|Flickr spam||Thursday 6th February 2014|
Digital photos tend to contain meta-data from your camera when you take the photo. You can add or remove information to this. One common thing to add is copyright information, which gives you a little protection from anonymous or orphaned work laws (i.e. unless somebody or something deliberately strips this information (Facebook) then nobody can claim it's free to use).|
This is a good idea if you're sharing your photos on sites such as Flickr. I've included an e-mail address in mine so I can be contacted if the photo crops up somewhere else in the future.
I wasn't that surprised then to see spam is now being sent to that address.
So - double edged sword. EXIF can protect your works, but don't expect it not to be abused at the same time.
|VMWare ESXi NFS thin clone||Saturday 1st February 2014|
I have just got a little confused - I ran a thin clone of a *.vmdk file on an ESXi host to a NFS share:|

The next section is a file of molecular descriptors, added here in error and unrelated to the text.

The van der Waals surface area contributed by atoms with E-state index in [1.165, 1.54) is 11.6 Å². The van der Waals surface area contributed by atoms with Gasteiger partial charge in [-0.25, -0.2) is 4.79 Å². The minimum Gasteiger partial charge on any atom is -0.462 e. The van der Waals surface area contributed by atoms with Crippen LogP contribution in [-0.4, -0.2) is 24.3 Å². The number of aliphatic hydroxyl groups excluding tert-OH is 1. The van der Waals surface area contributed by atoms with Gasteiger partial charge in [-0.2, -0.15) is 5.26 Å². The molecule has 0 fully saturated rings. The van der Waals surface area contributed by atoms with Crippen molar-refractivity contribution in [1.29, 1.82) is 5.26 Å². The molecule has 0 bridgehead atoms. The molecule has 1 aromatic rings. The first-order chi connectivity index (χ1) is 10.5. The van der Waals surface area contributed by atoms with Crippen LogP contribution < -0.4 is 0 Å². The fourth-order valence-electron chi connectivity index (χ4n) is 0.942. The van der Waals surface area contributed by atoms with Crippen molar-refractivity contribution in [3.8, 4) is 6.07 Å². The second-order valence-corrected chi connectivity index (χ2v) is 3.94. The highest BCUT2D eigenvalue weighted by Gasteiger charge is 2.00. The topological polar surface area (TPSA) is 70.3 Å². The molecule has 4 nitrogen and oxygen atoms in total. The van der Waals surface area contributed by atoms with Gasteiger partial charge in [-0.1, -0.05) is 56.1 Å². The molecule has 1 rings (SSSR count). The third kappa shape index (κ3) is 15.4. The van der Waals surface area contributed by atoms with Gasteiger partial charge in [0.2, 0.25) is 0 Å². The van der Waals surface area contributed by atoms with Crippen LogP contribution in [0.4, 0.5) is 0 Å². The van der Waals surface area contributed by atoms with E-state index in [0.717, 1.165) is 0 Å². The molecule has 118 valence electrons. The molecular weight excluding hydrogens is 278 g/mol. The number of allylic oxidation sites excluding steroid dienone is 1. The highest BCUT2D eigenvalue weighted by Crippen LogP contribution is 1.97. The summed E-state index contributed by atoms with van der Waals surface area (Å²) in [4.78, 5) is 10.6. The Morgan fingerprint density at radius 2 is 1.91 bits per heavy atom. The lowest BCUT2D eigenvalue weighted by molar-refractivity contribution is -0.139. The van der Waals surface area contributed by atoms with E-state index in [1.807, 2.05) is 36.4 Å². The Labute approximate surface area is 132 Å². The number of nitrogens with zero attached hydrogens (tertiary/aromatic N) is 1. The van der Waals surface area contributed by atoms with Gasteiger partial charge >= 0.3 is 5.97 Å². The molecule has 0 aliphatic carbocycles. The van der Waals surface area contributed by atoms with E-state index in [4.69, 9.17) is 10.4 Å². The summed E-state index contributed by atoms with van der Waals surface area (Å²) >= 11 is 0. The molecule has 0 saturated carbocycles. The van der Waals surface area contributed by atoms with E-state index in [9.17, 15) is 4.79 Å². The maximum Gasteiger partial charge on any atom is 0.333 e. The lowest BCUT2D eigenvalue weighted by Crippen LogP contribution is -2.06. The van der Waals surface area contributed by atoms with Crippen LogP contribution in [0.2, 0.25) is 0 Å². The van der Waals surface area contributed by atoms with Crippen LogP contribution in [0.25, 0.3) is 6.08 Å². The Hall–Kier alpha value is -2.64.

vmkfstools -d thin mysource.vmdk /vmfs/volumes/nas/backup.vmdk
When I checked the NAS the file appeared to be thick as it took up all the space.
A bit more digging showed that whilst the file was being reported as the full provisioned size - when using the "du" command the actual space was that of the thin on ESXi.
Now I was aware you had to do that when running on the command line on ESXi - but not on the remote backup share. It turns out that my version of Linux and filesystem (btrfs) has native support for sparse files so reports their full size to "ls" but correctly doesn't use up the space on the device.
I'm not entirely sure if this is useful as most things related to disk space rely on the reported size and not actual block usage. For the purposes of backups, I'd prefer the compacted file.